A recent article in The Big Money (from Slate) rehashes a prediction that many have been making over the past decade.
The growth of online universities, offering courses that can be taken where and when it is convenient, leading toward accredited degrees, at a fraction of the price for the same degree at a conventional university, will soon lead to the disappearance of the traditional college experience. Universities, with their campuses, highly paid deadwood, er, professors, dormitories, schedules, classrooms, fraternities, sororities, partying and football teams, may soon become a relic of a time past.
Incoherent Ponderer (IP) expresses his healthy skepticism toward such prediction of imminent doom for all of us, arguing (quite sensibly) that online courses are really no replacement for face-to-face education. Moreover, how could anyone sensibly reduce the college experience to classroom instruction, when there are so many other valuable aspects to it, first and foremost the interaction with other students ?
I am not as optimistic as IP or others, though. I do see a problem, and I think that IP’s argument is based on a fundamentally flawed premise, namely that students go to college to get an education, when the vast majority, in my view, go to college to get a degree. There is a profound difference.
America is a very different place from the Italy where I grew up, three decades ago. Only about a quarter of all eligible youngsters would take the college route, and even fewer completed a college education. The vast majority opted to go to work, either right at the end of junior high school (i.e., at the age of fourteen in those days), or after completing a technical high school degree, at the end of which they could work as accountants, machine shop workers, electricians, secretaries, etc — they would learn a trade, in essence.
In America, there appears to be no choice but to go to college. I do not know whether this is the result of effective marketing and lobbying on the part of universities, but a college education is widely regarded as indispensable, within most professions. So ingrained is this notion, so many employers and managers are wedded to this belief, that many experienced, mature workers in their thirties and forties, with decades of experience on the job, find themselves compelled to return to college, often sustaining a significant financial and personal effort, in order to get past this career roadblock.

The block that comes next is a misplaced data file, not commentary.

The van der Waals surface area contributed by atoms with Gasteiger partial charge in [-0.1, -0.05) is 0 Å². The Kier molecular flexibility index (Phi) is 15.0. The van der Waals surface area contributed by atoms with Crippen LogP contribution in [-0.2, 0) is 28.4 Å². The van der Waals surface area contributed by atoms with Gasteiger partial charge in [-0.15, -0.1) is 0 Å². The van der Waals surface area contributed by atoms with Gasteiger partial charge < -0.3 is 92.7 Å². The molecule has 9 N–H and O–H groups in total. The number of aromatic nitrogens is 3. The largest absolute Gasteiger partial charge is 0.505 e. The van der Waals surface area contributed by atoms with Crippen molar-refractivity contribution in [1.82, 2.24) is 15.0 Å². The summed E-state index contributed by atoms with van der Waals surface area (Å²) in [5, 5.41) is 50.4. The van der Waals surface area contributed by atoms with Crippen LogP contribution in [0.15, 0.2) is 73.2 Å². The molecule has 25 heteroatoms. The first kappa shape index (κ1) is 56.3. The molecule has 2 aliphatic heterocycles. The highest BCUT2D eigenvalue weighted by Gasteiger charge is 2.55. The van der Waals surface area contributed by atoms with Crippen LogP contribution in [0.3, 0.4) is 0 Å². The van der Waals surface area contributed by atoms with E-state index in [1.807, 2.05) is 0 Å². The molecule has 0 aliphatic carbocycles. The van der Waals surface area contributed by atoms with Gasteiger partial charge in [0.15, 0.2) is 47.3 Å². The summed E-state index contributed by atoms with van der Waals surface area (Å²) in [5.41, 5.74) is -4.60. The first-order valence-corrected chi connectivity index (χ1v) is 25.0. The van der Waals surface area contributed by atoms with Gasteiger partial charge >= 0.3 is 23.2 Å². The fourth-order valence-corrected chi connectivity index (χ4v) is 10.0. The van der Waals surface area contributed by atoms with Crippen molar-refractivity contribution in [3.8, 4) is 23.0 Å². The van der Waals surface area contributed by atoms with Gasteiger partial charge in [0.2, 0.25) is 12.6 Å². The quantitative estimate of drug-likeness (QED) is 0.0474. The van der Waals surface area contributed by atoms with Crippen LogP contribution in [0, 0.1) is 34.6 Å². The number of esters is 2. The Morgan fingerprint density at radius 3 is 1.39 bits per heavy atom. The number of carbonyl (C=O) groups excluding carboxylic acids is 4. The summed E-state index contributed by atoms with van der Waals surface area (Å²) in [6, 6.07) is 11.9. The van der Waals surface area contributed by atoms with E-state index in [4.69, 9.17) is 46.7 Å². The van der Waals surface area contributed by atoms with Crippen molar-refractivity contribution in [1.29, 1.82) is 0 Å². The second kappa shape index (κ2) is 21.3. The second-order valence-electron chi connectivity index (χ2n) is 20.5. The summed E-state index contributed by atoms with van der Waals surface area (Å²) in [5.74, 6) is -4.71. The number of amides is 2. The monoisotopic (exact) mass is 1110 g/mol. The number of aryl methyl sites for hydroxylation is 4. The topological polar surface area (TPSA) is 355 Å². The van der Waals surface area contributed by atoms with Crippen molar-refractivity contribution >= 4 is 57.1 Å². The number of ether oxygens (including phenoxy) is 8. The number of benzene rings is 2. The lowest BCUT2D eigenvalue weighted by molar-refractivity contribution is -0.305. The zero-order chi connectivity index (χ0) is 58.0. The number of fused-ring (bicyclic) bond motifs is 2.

Let us be clear on one thing: there is no question that a college education, the one for which students spend four years at a university campus, makes one a better person, citizen, and in general a more effective professional as well, in the long run. A completely different issue is whether that education has a direct, measurable effect on the job performance of an entry-level worker, much less of one who has been on the job for years. Is a college education really the best way to become a computer programmer, or interior designer ? And what about all those trades for which there is likely going to be an increasing demand in the decades to come — plumber, construction worker, tailor, carver, electrician, landscaper, cook… These are all reasonably to fairly high-paying jobs, and hardly any of them requires that one go to college.
Indeed, this very point was made by economist and Nobel laureate Paul Krugman, in a memorable editorial written for the New York Times over a decade ago, as the millennium was coming to a close. Krugman opined that, much like in Andersen‘s Emperor’s new clothes tale, at some point someone would say “Hey, wait a minute — what do I need this for ?”, and suddenly this collective fixation would end . That will be the day many universities, traditional or online close their doors.
For the time being, however, a college degree is widely regarded as a conditio sine qua non in order to get a job, much less move up the professional ladder.
Given the above, it is not surprising that a (significant) fraction of these students see college not as a place to obtain an education, to enrich themselves intellectually, but rather as a diploma mill, where to acquire some formal credentials, that society has come to regard as necessary. It is not surprising that many of them end up displaying little or no interest for their courses, skipping lectures or falling asleep during lecture (or eating, playing with their cell phones, reading the newspaper…), and generally acting as if learning were really not the point of the entire exercise .
It is also not surprising that many of them may find online education a better “bang for the buck”, especially if, with time, human resources offices should pay less and less attention to where the degree was obtained, focusing only on whether the applicant has some college degree.
So, until society starts interrogating itself on the purpose and role of college education, re-assessing it and perhaps coming to the conclusion that much smaller a fraction of its population should be college bound, I expect online universities to make an increasingly significant dent in the “customer base” of institutions of higher learning.
 On numerous occasions I have had students take issue with the content of courses I was teaching, arguing (sometimes vehemently) that specific topics were “not needed”, as they would “never have any use for them on the job”. A wannabe Electrical Engineering major once told me that he did not see why magnetism would be included in the syllabus of the introductory physics sequence, since, as an Electrical Engineer, he was only interested in “the electricity part, not the magnetism one”.